Your vows are important, but that doesn’t mean they should drag on. When you say something meaningful, you shouldn’t have to say it over and over—so pick the most important points and make them. If yours are running longer than two minutes, make some edits. Put some of the more personal thoughts in a letter or gift to your partner on the morning of your wedding and save any guest-related topics for your toasts.

9. Practice, practice and more practice

It might sound a little awkward, but this really is the best way to prep. Remember to practice, listen to yourself and improve from there. Your vows should be easy to say and sound conversational. As you recite them, listen for any tongue twisters and super-long sentences, then cut them. This is also the time to practice the delivery. And remember: When you’re at the altar, stand straight, look at your spouse and use your hands expressively (but only in small gestures).

10. Type up the final version so you have it

The paper you read from should be legible, so even if you’re working on it right up until a few moments before your ceremony, use a fresh piece of paper free of cross-outs, arrows and notes. And give some thought to the presentation too because it’ll likely end up in the photos.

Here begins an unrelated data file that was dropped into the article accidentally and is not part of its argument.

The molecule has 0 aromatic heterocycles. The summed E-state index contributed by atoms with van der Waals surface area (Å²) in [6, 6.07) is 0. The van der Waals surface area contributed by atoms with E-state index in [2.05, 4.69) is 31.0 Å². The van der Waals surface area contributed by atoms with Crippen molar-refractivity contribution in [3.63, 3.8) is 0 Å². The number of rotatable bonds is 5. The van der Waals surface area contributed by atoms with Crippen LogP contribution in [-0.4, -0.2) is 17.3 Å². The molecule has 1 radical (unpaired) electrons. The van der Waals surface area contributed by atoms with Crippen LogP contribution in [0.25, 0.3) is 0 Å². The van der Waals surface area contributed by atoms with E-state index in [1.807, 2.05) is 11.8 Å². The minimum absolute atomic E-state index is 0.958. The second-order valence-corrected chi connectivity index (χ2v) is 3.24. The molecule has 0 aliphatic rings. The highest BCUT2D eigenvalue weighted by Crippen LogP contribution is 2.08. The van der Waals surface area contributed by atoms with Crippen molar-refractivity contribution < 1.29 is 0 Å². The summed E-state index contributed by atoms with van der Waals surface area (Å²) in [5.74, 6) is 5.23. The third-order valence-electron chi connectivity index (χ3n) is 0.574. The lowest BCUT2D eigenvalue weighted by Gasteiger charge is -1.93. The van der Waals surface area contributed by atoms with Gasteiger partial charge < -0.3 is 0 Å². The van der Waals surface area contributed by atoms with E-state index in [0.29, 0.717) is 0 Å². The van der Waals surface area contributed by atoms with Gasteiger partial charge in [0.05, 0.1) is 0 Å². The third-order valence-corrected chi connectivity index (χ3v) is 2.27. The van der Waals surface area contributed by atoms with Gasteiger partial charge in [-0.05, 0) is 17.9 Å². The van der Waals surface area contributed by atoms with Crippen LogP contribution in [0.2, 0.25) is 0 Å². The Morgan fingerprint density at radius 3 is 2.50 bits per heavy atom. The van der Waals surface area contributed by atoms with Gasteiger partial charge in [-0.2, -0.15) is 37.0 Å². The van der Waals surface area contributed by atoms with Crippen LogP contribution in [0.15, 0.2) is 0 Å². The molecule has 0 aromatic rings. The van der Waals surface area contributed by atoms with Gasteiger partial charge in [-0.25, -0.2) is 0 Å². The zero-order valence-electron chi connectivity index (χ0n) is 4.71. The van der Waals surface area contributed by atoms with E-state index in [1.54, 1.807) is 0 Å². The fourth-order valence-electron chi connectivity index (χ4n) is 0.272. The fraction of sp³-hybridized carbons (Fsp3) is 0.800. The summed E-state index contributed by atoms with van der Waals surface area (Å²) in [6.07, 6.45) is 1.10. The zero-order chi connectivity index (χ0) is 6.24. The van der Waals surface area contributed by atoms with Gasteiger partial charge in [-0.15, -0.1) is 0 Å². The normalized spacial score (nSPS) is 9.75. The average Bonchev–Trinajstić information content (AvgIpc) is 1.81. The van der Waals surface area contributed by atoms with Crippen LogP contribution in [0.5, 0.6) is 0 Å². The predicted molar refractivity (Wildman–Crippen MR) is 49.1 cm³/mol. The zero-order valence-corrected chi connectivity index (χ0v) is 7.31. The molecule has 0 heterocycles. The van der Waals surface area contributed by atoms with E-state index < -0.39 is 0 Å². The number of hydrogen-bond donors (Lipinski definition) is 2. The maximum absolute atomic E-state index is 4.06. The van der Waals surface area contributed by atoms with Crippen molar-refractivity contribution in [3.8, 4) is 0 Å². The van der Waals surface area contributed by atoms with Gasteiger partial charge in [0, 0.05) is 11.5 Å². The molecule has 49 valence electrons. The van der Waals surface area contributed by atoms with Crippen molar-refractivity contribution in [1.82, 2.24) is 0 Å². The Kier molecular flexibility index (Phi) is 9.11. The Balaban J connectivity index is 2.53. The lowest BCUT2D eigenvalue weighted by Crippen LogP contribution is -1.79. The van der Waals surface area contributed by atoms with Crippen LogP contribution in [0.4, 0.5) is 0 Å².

If you are looking for the industry’s most luxurious Wedding Transportation company, call 610-222-6225 today and speak to a Kevin Smith Transportation Group Wedding Coordinator.  Your dedicated Coordinator will help you arrange all of your transportation, from Limos to Party Buses to Shuttles. 

Thank you for reading today’s blog on the most asked Wedding questions.  Please visit us next week as we continue to provide content on what you want to know most about. 

Visit our website to learn more about Kevin Smith Transportation Group’s services that we provide and check out our custom webpage on the #1 rated Wedding Transportation company in the greater Philadelphia, PA area.